Around 40 standing stones thought to have been erected by prehistoric humans 7,000 years ago have been destroyed near a famed archaeological site in northwest France to make way for a DIY store, an angry local historian has revealed.

The stones in Carnac were between 50-100 centimeters (20-40 inches) high and stood close to the main highly protected areas of one of Europe's largest and most mysterious pre-historic tourist attractions."

Now, there are a LOT of standing stones in the Carnac area. And, I have not been there for some time. But, Carnac did not appear to me to be anything close to being a tourist mecca. Even in the late spring the town was mostly empty. Lodging was very limited, and food was extremely limited. Uncle François had been there before, but even with him as our guide, we had to ask the locals where we could find an open restaurant. Only two were recommended, and only one of them was actually open for business. Even then, I remember only two other people dining there, in addition to our small family group.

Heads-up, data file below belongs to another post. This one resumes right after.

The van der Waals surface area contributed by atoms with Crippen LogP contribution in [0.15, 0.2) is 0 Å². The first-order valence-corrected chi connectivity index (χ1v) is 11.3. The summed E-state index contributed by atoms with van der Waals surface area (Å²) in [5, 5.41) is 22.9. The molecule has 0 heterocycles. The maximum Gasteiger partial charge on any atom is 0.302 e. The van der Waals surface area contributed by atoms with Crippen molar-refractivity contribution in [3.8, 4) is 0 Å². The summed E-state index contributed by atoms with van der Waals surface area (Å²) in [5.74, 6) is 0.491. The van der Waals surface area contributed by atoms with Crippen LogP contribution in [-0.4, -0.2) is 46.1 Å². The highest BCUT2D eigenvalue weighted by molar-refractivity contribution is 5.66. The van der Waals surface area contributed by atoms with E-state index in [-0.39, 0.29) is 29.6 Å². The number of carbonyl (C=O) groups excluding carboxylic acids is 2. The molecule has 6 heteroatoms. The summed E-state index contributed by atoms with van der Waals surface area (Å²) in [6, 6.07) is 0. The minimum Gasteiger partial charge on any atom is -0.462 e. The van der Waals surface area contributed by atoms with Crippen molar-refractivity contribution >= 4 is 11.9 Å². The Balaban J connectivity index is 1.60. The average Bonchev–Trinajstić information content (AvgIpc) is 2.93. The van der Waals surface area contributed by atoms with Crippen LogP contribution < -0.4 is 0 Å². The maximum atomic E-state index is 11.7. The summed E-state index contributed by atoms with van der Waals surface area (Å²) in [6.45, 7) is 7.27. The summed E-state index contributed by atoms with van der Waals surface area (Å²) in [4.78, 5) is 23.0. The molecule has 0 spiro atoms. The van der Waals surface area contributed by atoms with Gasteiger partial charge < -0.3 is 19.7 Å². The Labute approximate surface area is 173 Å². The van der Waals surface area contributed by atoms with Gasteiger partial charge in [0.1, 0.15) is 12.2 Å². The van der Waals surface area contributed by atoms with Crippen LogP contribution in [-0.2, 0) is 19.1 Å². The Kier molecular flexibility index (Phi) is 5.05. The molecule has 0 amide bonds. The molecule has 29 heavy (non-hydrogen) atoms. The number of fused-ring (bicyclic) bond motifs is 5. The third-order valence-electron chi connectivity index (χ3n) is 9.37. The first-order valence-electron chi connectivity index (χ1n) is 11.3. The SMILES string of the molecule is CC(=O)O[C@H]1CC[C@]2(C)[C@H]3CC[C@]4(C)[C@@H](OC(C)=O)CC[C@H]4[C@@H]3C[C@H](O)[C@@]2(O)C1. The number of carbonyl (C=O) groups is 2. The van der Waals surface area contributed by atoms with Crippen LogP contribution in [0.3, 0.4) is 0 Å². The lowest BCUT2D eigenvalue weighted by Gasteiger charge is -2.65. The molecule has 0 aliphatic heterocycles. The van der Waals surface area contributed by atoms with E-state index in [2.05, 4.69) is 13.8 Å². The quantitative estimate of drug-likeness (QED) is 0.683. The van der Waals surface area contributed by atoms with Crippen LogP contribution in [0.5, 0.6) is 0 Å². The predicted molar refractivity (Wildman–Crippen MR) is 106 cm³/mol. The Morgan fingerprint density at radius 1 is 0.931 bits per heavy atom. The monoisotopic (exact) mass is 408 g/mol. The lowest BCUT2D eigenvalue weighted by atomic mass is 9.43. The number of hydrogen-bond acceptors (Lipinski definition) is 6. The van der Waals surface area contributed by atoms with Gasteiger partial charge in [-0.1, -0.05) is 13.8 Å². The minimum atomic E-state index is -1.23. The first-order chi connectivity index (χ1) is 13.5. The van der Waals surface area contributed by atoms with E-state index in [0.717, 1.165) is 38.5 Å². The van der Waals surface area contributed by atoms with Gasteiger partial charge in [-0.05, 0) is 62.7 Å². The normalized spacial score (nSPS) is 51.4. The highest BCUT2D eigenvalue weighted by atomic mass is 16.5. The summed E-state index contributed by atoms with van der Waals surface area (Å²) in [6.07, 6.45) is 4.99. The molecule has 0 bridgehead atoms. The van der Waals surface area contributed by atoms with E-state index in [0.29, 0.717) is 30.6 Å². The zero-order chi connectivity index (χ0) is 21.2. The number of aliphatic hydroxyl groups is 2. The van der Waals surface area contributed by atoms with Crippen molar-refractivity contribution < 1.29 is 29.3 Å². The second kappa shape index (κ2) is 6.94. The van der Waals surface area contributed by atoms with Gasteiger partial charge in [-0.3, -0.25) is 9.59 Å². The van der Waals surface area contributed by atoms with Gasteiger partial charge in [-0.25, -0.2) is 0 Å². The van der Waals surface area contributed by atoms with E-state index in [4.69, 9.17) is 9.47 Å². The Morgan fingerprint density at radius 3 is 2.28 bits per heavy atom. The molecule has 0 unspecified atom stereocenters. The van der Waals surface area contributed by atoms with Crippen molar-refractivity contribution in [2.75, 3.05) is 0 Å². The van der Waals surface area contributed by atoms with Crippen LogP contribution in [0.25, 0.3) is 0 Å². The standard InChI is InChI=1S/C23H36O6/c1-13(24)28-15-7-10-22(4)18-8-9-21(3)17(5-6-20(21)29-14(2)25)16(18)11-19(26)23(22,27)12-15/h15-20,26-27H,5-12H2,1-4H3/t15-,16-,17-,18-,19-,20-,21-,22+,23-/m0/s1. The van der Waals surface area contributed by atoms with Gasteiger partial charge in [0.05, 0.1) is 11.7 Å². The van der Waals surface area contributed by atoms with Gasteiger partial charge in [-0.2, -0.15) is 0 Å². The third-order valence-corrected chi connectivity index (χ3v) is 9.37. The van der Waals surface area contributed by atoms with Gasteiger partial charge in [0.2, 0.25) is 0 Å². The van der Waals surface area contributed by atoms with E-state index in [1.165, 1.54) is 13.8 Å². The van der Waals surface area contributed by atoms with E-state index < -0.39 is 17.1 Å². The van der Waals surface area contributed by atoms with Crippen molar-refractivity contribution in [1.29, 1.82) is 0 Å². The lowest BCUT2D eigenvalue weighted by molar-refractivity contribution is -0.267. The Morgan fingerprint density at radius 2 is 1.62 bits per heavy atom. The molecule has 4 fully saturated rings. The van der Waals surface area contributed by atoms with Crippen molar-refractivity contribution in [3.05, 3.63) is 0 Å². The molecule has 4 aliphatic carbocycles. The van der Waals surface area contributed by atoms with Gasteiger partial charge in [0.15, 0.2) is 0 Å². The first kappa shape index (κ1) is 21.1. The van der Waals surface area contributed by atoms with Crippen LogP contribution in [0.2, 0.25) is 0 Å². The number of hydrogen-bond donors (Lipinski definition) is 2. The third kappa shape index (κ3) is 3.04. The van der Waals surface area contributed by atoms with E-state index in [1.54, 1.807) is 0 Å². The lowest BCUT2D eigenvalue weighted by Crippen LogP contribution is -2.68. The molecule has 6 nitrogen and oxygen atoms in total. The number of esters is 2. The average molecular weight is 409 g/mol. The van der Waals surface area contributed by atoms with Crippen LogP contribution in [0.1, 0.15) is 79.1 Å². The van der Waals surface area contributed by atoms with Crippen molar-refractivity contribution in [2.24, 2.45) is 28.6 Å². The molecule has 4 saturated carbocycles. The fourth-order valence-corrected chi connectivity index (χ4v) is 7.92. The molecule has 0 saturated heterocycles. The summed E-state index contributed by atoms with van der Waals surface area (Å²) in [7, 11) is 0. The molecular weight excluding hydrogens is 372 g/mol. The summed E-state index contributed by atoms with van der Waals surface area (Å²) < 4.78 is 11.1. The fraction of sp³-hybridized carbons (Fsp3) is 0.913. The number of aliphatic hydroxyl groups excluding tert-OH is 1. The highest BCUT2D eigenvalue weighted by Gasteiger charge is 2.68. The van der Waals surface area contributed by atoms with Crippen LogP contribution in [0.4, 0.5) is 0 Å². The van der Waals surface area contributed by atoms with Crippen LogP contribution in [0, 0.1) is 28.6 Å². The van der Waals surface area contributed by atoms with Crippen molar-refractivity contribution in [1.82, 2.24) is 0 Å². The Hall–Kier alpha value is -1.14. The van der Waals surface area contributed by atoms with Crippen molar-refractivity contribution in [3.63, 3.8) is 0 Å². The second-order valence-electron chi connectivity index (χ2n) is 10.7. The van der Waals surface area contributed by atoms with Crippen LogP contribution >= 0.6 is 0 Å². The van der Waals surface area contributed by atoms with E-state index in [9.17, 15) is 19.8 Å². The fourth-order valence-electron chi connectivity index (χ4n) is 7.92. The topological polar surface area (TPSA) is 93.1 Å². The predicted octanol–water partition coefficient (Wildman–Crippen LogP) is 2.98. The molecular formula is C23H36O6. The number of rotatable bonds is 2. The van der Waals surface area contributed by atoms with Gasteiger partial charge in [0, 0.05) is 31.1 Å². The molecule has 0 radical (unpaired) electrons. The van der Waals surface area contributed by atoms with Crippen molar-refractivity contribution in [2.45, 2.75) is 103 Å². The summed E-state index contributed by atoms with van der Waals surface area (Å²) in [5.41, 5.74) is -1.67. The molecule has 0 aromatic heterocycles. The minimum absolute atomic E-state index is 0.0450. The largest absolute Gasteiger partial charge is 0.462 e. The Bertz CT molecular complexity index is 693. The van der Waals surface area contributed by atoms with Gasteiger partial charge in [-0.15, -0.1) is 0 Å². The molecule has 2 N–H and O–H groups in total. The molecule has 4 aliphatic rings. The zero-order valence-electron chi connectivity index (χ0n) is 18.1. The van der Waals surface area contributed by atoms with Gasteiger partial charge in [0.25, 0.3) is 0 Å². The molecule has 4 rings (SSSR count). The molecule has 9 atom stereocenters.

My impression of the town of Carnac was that it's mainly a place where French people have small summer/vacation homes. I'm not making excuses for their actions, but it's possible this the reason the local politicians don't give a damn about a few, small, 7,000 year old standing stones being destroyed.

Here's the link:   https://www.lemonde.fr/en/france/article/2023/06/08/anger-as-pre-historic-stones-destroyed-for-french-diy-store_6030529_7.html
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Brother Mythos

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Re: Weekly Science Headlines
« Reply #1262 on: June 26, 2023, 10:41:14 am »
"What did Stonehenge sound like?"

As per the article:

"New research into the prehistoric site's acoustical properties is revealing that the stone circle may have been used for exclusive ceremonies."

Further: